The flexibility to adjust weights as per individual preference is a major strength of Puhan et al’s study [6]. However, they assigned a default weight of 1.0 for GI bleeding, which is very misleading. Many end-users will often go by the default weights and it is therefore important to get this right. Their default weight was based on 3-year survival of 45.5 % in one study [21]. GI bleeding is often an accompanying sign or sequelae of a major illness and long-term survival is largely driven by the original disease. Unlike myocardial infraction, stroke or cancer, GI bleeding rarely results in a long-term morbidity on its own. Therefore, using the same approach of 5-year survival to derive weight for GI bleeding is not appropriate and use of 30-day mortality to determine default weight would have been more appropriate. We have extensively reviewed 30-day mortality in GI bleeding (any bleeding), and despite the increasing mortality risk with age, it does not exceed 10 % even in older individuals [22]. Furthermore, these mortality rates continue to fall with improving standards of care [22]. Finally, although aspirin without doubt increases the risk of GI bleeding, it has not been shown to significantly increase the risk of fatal GI bleeding [23, 24]. In short, a default weight of 0.1 would have been more appropriate than that of 1.0.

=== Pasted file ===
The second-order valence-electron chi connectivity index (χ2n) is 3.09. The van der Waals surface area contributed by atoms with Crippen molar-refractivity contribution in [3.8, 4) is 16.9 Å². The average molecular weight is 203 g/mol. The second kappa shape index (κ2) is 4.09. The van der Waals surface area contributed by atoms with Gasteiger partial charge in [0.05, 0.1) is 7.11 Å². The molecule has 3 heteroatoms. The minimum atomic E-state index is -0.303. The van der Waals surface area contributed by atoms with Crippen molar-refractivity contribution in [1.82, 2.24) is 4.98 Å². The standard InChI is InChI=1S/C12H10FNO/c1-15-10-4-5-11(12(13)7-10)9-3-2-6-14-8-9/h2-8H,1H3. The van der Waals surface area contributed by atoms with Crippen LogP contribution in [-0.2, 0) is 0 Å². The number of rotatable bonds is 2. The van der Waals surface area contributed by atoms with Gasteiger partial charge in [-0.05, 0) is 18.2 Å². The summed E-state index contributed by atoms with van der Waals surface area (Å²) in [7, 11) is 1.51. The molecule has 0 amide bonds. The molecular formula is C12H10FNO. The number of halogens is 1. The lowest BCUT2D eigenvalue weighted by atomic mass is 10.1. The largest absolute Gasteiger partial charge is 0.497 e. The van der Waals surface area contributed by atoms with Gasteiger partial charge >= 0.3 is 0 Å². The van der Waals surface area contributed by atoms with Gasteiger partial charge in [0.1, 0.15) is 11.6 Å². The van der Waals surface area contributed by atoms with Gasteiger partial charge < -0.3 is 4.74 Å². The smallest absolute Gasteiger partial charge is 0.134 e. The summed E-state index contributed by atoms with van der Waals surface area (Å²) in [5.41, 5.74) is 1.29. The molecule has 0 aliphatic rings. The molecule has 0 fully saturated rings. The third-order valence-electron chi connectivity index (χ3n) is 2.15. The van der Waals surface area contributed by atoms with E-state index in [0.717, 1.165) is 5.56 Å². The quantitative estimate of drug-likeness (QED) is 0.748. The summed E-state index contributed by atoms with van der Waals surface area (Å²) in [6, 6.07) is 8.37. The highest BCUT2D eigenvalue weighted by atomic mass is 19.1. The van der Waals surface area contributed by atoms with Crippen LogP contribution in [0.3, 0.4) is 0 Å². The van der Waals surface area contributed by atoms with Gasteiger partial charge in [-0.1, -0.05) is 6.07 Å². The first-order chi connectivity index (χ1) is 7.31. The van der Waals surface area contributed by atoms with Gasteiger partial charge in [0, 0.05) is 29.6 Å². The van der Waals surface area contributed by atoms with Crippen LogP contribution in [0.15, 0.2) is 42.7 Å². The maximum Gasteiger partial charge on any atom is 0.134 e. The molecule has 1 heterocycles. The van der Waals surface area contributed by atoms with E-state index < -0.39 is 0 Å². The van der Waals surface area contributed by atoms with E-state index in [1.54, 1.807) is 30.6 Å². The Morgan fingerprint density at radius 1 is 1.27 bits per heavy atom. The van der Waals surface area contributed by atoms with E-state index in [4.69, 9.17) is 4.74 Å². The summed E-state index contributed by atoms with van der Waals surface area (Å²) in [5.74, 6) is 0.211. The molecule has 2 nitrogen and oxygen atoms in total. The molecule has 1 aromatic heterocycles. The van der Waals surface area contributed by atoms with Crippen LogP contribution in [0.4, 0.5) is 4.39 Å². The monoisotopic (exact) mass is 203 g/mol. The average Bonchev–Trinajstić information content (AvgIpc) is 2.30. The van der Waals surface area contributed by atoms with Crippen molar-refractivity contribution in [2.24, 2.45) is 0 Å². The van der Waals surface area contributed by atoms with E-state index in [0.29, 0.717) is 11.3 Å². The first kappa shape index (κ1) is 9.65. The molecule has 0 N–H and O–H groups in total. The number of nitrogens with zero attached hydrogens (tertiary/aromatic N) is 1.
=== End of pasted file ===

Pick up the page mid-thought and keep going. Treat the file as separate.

The authors discuss some of the limitations discussed above, although these should not have existed in the first place, even for a proof-of-concept study. A more thorough approach in reviewing the current evidence as well as an in-depth understanding of the nuances of aspirin’s benefits and harms would have eliminated most of these limitations, making this conceptually excellent tool ready for the next steps of qualitative and quantitative research studies to assess the clinical utility of such an approach.